Join Date: Feb 2004
Re: 12-year-old w/+ ANA Choice, titre >1:1280 and speckled
NCNative007, hello. WELCOME to you & to your daughter. I'm only a patient (obviously); but because I was "rashy" & had problems from childhood, I'm curious what your daughter's rashes look like, where on her body they appear, if they itch, if they scar and/or depigment, if they change shape, how long they last, if you've noticed any correlation to sun exposure, etc.
I learned, after many dermies, that rashes can be identified as "lupus-specific" by deep-punch biopsy with immunofluorescent stain tests, done by a dermatologist or dermatopathologist. In these tests, a lupus-specific rash will present a UNIQUE appearance, which can confirm a Dx of lupus. However, skin biopsy results don't convey the *extent* of the disease, i.e., whether it's systemic lupus (SLE), the intermediate form called subacute cutaneous (SCLE), "skin-only" discoid (DLE), or drug-induced (DILE). But these skin tests can be helpful in proving that lupus exists, to some extent.
Unfortunately, not all people with lupus get "lupus-specific" rashes. Some people with lupus are also prone to skin problems like hives, etc., meaning to rashes that aren't "lupus-specific" and wouldn't test as such.
About ANA vs. other bloodwork tests: Many drs. call for an ANA test, get results, and only then order more specific autoantibody tests. ANA is actually only a threshold test: it doesn't prove lupus, because it's positive in multiple diseases, e.g., lupus, Sjogren's, rheumatoid arthritis, polymyositis, dermatomyositis, etc. But if lupus is a possibility, drs. tend to order certain more specific tests, e.g., anti-ds-DNA, anti-Sm, anti-Ro, anti-La, anti-RNP, antiphospholipid, anticardiolipin, ETC. There are 16 or more additional specific tests that drs. tend to go for when lupus is a candidate.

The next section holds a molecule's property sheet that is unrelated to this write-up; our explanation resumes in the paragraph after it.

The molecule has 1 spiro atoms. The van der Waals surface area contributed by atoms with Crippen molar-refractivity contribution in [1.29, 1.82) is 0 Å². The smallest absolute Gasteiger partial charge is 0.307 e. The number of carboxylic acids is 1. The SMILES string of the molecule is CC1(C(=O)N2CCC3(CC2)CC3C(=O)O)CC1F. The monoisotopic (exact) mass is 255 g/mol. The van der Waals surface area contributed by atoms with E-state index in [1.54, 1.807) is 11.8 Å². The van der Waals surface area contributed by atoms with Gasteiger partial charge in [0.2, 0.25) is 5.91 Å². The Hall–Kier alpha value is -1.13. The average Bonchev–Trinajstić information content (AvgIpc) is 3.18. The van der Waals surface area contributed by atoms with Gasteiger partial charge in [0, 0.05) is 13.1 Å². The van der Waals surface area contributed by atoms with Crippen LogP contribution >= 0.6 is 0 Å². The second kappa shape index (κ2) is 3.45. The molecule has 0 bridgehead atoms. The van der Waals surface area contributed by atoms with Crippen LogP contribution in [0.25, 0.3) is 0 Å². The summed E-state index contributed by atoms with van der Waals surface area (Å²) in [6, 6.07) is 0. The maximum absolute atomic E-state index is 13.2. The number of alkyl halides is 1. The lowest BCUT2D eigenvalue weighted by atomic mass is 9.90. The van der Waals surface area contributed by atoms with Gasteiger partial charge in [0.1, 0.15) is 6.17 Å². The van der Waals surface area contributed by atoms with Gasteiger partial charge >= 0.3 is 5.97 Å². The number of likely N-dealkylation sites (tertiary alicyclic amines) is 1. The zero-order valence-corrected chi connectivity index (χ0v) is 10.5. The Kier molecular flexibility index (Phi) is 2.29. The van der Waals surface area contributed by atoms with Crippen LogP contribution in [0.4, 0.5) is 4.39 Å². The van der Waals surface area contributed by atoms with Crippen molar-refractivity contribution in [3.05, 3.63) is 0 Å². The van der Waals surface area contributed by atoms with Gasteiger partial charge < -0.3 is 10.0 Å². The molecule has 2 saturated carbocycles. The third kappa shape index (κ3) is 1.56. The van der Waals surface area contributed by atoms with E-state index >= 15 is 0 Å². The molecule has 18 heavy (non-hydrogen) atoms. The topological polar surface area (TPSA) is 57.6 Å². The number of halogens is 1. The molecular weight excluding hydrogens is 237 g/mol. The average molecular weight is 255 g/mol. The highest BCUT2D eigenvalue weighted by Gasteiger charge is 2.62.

To read more: most libraries and large bookstores have lupus hardcovers, written for patients. One good author is Dr. Daniel Wallace, and another is Dr. Robert Lahita.
I don't have the nerve to say DON'T WORRY, as I couldn't help but worry if I were in your shoes. But if your daughter's basic bloodwork & urinalysis are normal, one would hope those are good signs? You could just ask her dr. point-blank.
It's possible to have lupus but remain "subacute", meaning major organs like brain, kidneys, heart, lungs, etc. are NOT affected. My point is that even in lupus, you can feel absolutely crummy (for lack of a better word), but have lesser things like pain, fatigue, rashes, anemia, etc. And people who DO have major organ involvement?---today there's better help available than ever before. Main goals are proper treatment & ongoing followups.
I hope this something useful. My heart goes out, as I know you're worried, but please don't assume the worst. I hope you learn more & get concrete answers soon. Post more when you have time, OK? My best wishes to you both, Vee
Last edited by VeeJ; 05-24-2009 at 02:39 PM.